Importance-Performance Analysis (IPA) Concept

Importance-performance analysis (IPA) is a widely accepted method for measuring service quality that is well known of its simplicity and stress-free application. The concept of IPA was introduced in 1977 by Martilla and James [23]. Essentially, the idea of IPA comes from the theory of customer satisfaction as a function of the expectation on important attribute and the judgment of attribute performance [23]. The underlying assumption in IPA is the relationship between importance attribute and attribute performance toward customer satisfaction is linear and symmetric [24]. Thus, IPA focuses on the gap between the customer expectation on the importance and judgment on the performance of specific attribute of service consumed. The objective is to identify which attributes or its combination gives more impact toward customer satisfaction and leads to the repetitive customer purchase behavior [25]. It is useful information to evaluate competitive position and enable prioritization of available strategies to enhance customer satisfaction.

In order to operationalize IPA analysis, it is critical to clearly determine the attributes of service delivered to the customer. Based on the predetermined attribute, two dimensions are classified: (1) the importance of each attribute and

(2) judgments of its performance. Therefore, the questions are developed to assess each attribute that surrounds the significance of the attribute and how well the deliverable of attribute is separated into two sections.

Then, the questions were asked to the selected sample of customers to get their feedback. Using the feedback gathered from the customers, central tendency of each (mean values) attribute is calculated and rank ordered from high to low categories. The central tendency of each attribute's importance and performance will be paired and used as coordinates for plotting respective attribute in twodimensional grid that has been divided into four quadrants as illustrated in Fig. 12.2.

As observed in Fig. 12.2, each quadrant in IPA is divided by the importance of attribute from high to low (in vertical axis) and the performance of attribute from high to low (in horizontal axis). As a result, the disparity between importance and performance can be established. It provides indication that the customer is either satisfied or dissatisfied on the attributes of service consumed [23]. Further analysis of IPA can be accomplished by locating each attribute into appropriate quadrant in order of its relative importance and performance, moving from the top to the bottom

Fig. 12.2 Four quadrants of importance-performance analysis (IPA) developed by Martilla and James [23]

of the quadrant [25]. The placement of attributes will translate different impact upon the strategic interpretation within each quadrant. Four quadrants of IPA postulate different situation with different potential strategy for each quadrant. Further explanations of each quadrant are as follows:

Quadrant I: Keep Up the Good Work

The attribute placed in this quadrant has high importance and high performance. It indicates that the customers value such attribute as relevant to the service they consumed. Besides, the customers are also satisfied on how the attribute enhances the delivery of services. Therefore, such attribute must be maintained and exploited to achieve its maximum benefits as potential competitive advantage. At this point, it is important to sustain optimum level of resources to suffice its maximum benefits.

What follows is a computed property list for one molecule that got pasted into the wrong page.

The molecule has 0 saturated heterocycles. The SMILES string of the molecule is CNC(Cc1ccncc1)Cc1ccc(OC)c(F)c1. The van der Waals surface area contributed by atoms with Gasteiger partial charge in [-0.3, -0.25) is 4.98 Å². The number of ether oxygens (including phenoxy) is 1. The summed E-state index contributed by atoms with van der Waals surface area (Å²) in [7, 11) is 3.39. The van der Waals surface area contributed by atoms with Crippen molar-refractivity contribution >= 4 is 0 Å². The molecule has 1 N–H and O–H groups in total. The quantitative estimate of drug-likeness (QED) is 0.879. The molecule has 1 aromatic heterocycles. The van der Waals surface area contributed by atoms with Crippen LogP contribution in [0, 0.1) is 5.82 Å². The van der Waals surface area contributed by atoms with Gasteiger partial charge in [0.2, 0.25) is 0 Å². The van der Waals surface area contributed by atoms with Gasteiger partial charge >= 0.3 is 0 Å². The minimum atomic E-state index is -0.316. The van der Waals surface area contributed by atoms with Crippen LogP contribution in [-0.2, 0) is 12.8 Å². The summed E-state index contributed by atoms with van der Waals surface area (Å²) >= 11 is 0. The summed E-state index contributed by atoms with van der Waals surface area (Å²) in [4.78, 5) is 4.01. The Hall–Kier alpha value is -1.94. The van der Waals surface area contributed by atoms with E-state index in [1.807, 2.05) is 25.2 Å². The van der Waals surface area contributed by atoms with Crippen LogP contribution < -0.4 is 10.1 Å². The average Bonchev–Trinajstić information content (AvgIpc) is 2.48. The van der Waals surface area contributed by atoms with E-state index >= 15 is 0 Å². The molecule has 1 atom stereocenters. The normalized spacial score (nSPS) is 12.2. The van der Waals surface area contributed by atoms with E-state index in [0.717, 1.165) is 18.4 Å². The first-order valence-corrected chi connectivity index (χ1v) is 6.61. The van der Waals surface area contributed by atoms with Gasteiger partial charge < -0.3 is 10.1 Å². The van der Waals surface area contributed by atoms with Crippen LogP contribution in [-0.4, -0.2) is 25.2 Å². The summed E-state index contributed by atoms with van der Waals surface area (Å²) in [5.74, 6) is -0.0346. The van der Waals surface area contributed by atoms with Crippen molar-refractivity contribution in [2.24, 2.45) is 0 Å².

Quadrant II: Concentrate Here

The attribute located in this quadrant has high importance, but low performance. It is an indicative of the critical performance shortfalls whereby the importance attribute fails to satisfy the customers. In order to ensure good quality of services delivered to the customers, such attribute should become a priority to be attained first. This situation requires immediate actions and allocation of additional resources. If it is not immediately attained, it may become a major weakness that potentially reduces the level of competitiveness.

Quadrant III: Low Priority

The attribute situated in this quadrant has low importance and low performance. It shows the attribute is underperforming, but it requires no further action since it does nothing to the betterment of the services in the eyes of customers who consumed it. As such, there is no need for any changes in the efforts or resources allocated. Any extra efforts and resources spent on the attribute will just go in vain as the attribute has minimum impact to the consumed services.

Quadrant IV: Possible Overkill

The attribute which falls into this quadrant has low importance but high performance. It demonstrates the attribute was successfully performed but unfortunately deemed irrelevant by the customers. At this point, it is important to redefine the need to allocate more resources toward such attribute. Perhaps it is more beneficial to curtail the resource allocation and redeploy the efforts to the other attribute that needs immediate action.

The acceptance of IPA as the measurement of service quality is corroborated by

extensive application of IPA, largely in the tourism sector [26, 27], followed by banking sector [28], education sector [25, 29–31], electric and electronic sector [32], automotive sector [24], and many others. Until these days, IPA still received a lot of attention among the researchers discussing its potential applicability in various industries with just little modification to suit the industry's nature of businesses. Thus, it is important to scrutinize it suitability to be combined with other measurement method to maximize its usability and benefits.

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